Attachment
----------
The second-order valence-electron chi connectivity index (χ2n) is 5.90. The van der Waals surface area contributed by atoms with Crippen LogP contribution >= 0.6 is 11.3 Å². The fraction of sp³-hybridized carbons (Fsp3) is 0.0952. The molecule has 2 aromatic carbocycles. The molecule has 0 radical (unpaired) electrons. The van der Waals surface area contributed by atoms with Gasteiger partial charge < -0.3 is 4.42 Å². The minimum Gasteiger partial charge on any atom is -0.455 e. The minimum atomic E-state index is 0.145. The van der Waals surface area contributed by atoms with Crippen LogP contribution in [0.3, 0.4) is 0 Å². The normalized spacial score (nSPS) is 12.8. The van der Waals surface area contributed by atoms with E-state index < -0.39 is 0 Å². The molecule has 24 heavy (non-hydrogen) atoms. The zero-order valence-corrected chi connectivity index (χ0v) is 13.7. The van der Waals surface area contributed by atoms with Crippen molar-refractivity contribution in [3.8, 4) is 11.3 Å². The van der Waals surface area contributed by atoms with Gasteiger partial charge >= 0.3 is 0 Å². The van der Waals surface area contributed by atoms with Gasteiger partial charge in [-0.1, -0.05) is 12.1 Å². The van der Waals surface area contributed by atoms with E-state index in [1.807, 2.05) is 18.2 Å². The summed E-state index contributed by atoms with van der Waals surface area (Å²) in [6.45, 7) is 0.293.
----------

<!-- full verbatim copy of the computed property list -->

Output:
The second-order valence-electron chi connectivity index (χ2n) is 5.90. The van der Waals surface area contributed by atoms with Crippen LogP contribution >= 0.6 is 11.3 Å². The fraction of sp³-hybridized carbons (Fsp3) is 0.0952. The molecule has 2 aromatic carbocycles. The molecule has 0 radical (unpaired) electrons. The van der Waals surface area contributed by atoms with Gasteiger partial charge < -0.3 is 4.42 Å². The minimum Gasteiger partial charge on any atom is -0.455 e. The minimum atomic E-state index is 0.145. The van der Waals surface area contributed by atoms with Crippen LogP contribution in [0.3, 0.4) is 0 Å². The normalized spacial score (nSPS) is 12.8. The van der Waals surface area contributed by atoms with E-state index < -0.39 is 0 Å². The molecule has 24 heavy (non-hydrogen) atoms. The zero-order valence-corrected chi connectivity index (χ0v) is 13.7. The van der Waals surface area contributed by atoms with Crippen molar-refractivity contribution in [3.8, 4) is 11.3 Å². The van der Waals surface area contributed by atoms with Gasteiger partial charge >= 0.3 is 0 Å². The van der Waals surface area contributed by atoms with Gasteiger partial charge in [-0.1, -0.05) is 12.1 Å². The van der Waals surface area contributed by atoms with E-state index in [1.807, 2.05) is 18.2 Å². The summed E-state index contributed by atoms with van der Waals surface area (Å²) in [6.45, 7) is 0.293.